METRO

$2.3 Million Settlement Reached in '07 Accident

Two Women in Crosswalk Killed by Bus

Gregory Schoenborn wipes away a tear while announcing the settlement in the accident, which killed his wife and her friend.
Gregory Schoenborn wipes away a tear while announcing the settlement in the accident, which killed his wife and her friend. (By Dominic Bracco Ii -- The Washington Post)
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Washington Post Staff Writer
Saturday, June 14, 2008; Page B05

Metro has agreed to pay $2.3 million to settle a lawsuit filed by a man whose wife was struck and killed by a Metrobus last year.

Gregory Schoenborn said he wanted to hold the agency accountable for the Feb. 14 accident that killed his wife, Martha Stringer Schoenborn, 59, and her friend Sally Dean McGhee, 54. The women, co-workers at the Federal Trade Commission, were struck by the bus while in a downtown crosswalk.

Holding up two poster-sized photographs of his wife and her friend, Schoenborn called the settlement "blood money." But he said he hoped that it would lead to better training and safer driving by Metro.

"Today is not a day of closure but the closing of one of the chapters towards healing," he said.

The Metrobus driver, Victor Kolako, pleaded guilty in September to two felony counts of negligent homicide. In December, he was sentenced to a year in jail.

Schoenborn filed the suit in U.S. District Court. McGhee's family has also filed a wrongful death lawsuit in federal court. That case is set for trial Oct. 17.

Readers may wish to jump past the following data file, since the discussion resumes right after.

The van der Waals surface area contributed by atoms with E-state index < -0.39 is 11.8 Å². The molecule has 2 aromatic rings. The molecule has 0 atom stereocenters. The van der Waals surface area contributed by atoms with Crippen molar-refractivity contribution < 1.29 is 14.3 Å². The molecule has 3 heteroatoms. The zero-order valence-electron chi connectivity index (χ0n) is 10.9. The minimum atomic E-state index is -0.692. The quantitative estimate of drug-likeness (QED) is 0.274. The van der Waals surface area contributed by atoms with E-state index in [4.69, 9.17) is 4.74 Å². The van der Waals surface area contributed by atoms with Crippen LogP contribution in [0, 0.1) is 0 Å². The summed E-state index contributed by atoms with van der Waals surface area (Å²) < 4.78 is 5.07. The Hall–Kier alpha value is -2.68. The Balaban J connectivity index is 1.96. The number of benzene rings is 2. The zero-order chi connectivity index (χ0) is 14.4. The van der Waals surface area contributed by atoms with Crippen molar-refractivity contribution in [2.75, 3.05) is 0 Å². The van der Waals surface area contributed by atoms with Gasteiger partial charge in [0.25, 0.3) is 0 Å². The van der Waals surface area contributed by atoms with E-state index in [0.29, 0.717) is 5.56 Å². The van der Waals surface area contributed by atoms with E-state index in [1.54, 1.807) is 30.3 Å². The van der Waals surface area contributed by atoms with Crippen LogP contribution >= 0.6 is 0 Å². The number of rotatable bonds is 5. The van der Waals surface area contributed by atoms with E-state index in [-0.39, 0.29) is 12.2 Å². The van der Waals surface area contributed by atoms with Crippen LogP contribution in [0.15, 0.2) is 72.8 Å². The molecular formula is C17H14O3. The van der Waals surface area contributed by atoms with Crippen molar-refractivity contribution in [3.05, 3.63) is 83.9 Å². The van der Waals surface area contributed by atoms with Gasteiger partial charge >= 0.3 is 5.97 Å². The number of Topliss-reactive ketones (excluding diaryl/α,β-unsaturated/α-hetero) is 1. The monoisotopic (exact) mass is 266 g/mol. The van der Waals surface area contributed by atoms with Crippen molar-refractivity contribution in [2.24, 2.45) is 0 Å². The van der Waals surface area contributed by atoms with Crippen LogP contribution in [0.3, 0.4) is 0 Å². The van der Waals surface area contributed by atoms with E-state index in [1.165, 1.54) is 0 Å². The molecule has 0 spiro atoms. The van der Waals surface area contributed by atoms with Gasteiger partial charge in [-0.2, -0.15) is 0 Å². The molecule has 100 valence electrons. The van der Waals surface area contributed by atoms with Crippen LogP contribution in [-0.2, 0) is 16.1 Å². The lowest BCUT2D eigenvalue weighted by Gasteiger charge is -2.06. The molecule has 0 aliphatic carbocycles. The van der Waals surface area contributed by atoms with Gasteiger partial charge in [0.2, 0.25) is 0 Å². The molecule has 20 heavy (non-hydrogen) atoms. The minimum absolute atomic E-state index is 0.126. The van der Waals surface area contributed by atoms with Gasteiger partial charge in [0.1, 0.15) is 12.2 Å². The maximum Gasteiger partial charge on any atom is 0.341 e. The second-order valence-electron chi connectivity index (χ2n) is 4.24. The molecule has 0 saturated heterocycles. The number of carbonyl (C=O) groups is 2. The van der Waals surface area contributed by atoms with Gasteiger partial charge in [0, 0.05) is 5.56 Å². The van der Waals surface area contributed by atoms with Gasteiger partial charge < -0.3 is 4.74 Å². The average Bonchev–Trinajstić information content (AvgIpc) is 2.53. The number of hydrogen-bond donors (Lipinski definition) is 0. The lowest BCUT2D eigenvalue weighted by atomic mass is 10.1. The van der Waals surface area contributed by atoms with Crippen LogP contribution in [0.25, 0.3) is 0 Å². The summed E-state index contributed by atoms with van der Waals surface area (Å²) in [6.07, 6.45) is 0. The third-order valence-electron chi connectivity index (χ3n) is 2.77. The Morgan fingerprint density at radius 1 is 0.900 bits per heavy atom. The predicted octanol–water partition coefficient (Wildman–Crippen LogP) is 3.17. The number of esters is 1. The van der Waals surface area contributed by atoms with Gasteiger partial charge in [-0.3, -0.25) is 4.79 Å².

Martha Schoenborn and McGhee, both of Alexandria, had just left work and had a "walk" signal when they were hit by Kolako, who failed to look while making a left turn from Seventh Street NW onto Pennsylvania Avenue. They were among five pedestrians killed in Metrobus accidents last year.

"Criminal justice has been done. Now civil justice has been done," said Peter C. Grenier, Schoenborn's attorney.

Metro spokeswoman Lisa Farbstein said the agency was sorry about what took place and called the settlement fair. The agency has made safety enhancements, she said.

Metro recently conducted a program in which about 3,000 bus drivers and supervisors gathered at busy intersections in the District to observe pedestrians, buses and other vehicles near the crosswalks. Metro also installed amber flashing lights on 100 buses on a trial basis to alert pedestrians to their approach.

The D.C. Department of Transportation added a left-turn lane and a left-turn arrow at the intersection where the accident occurred.


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